Thread 20/25 "If you want to make a cancer happy,” the fructose researcher Richard Johnson told me, “feed it fructose.”
Thread 21/25 There is plenty of observational data for a sugar-cancer connection as well, though such studies are not strong evidence by themselves.
Thread 22/25 This doesn’t mean that a little sugar each day causes cancer, just as smoking lightly might not cause cancer. And it doesn’t mean that sugar is responsible for all insulin-related cancers, just as smoking is not responsible for all lung cancers.
Thread 23/25: But I do think there is enough evidence to speak about cause. How much sugar is too much? It’s really going to be different for each person. If you’re showing signs of metabolic syndrome, as most of us are, it’s probably too much.…
Thread 24/25: Michael Pollak, of the Division of Cancer Prevention at McGill, told me sugary drinks are "among the most unhealthy foods that you could imagine." He said it’s okay to have a little sugar, but it should be consumed as a condiment, “in the same way we have pepper.”
Thread 25/25: Is anyone still reading this? I'm bad at Twitter. If you found this interesting, pease, um, check out Ravenous: pre-orders =❤️ Thanks!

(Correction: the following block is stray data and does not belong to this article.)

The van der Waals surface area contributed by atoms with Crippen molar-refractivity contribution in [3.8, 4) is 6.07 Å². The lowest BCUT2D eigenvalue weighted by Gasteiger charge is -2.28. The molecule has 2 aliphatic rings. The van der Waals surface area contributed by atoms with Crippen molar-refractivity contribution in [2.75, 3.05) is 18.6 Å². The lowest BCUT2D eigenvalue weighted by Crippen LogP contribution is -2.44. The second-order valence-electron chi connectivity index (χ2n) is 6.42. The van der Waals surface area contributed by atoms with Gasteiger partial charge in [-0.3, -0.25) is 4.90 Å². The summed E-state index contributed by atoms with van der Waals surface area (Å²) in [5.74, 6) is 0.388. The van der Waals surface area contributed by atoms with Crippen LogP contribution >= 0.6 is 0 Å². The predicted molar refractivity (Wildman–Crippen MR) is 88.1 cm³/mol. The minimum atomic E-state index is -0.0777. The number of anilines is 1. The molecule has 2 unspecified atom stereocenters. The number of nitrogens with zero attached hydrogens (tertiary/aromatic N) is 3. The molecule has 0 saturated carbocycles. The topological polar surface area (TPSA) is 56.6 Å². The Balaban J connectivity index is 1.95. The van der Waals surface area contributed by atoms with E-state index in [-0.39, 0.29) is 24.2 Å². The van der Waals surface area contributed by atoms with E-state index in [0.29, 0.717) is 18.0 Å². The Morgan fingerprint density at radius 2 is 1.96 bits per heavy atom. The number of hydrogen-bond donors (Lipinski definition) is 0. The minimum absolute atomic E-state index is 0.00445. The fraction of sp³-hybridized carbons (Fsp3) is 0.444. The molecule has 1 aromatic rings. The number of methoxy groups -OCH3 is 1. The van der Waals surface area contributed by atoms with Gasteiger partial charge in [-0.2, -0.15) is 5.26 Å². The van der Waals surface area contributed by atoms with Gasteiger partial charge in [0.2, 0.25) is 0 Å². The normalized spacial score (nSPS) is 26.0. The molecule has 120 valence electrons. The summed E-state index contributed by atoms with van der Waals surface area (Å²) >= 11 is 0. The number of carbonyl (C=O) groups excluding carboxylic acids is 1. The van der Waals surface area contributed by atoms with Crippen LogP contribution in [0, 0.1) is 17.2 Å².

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More from @Sam_Apple1

30 Apr
Thread: Can epilepsy provide us with any clues about cancer prevention?  It sounds strange, but the science is intriguing. In my new book Ravenous (very grateful for pre-orders:, I discuss the importance of the PI3K enzyme in cancer
Thanks to metabolism researcher Lewis Cantley of Weill Cornell, we know that mutations in the PI3K pathway play a role in the vast majority of cancers deaths. The Memorial Sloan Kettering scientist Li Ming  recently referred to PI3K as “the Commander-in-Chief of Metabolism.”
It's not especially surprising that the PI3K pathway is central to cancer. Cancer is a problem of growth and  PI3K  is activated, first and foremost, by insulin, a hormone that tells our cells to grow and swallow nutrients.